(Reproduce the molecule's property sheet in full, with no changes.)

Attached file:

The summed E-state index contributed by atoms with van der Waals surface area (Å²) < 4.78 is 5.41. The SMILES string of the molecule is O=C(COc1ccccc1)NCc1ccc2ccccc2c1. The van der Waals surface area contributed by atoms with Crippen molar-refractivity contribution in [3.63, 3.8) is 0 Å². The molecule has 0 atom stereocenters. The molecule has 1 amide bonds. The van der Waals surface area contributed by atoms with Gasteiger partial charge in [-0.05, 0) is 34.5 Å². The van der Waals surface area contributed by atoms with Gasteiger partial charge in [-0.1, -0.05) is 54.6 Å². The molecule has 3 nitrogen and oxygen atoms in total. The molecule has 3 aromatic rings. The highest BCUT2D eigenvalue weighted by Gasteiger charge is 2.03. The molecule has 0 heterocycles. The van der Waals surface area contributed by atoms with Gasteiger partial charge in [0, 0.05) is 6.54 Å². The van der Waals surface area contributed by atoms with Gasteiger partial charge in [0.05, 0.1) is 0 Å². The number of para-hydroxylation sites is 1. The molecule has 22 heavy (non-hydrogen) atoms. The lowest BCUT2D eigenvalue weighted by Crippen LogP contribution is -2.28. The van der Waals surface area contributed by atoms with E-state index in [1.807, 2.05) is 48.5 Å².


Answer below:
The summed E-state index contributed by atoms with van der Waals surface area (Å²) < 4.78 is 5.41. The SMILES string of the molecule is O=C(COc1ccccc1)NCc1ccc2ccccc2c1. The van der Waals surface area contributed by atoms with Crippen molar-refractivity contribution in [3.63, 3.8) is 0 Å². The molecule has 0 atom stereocenters. The molecule has 1 amide bonds. The van der Waals surface area contributed by atoms with Gasteiger partial charge in [-0.05, 0) is 34.5 Å². The van der Waals surface area contributed by atoms with Gasteiger partial charge in [-0.1, -0.05) is 54.6 Å². The molecule has 3 nitrogen and oxygen atoms in total. The molecule has 3 aromatic rings. The highest BCUT2D eigenvalue weighted by Gasteiger charge is 2.03. The molecule has 0 heterocycles. The van der Waals surface area contributed by atoms with Gasteiger partial charge in [0, 0.05) is 6.54 Å². The van der Waals surface area contributed by atoms with Gasteiger partial charge in [0.05, 0.1) is 0 Å². The number of para-hydroxylation sites is 1. The molecule has 22 heavy (non-hydrogen) atoms. The lowest BCUT2D eigenvalue weighted by Crippen LogP contribution is -2.28. The van der Waals surface area contributed by atoms with E-state index in [1.807, 2.05) is 48.5 Å².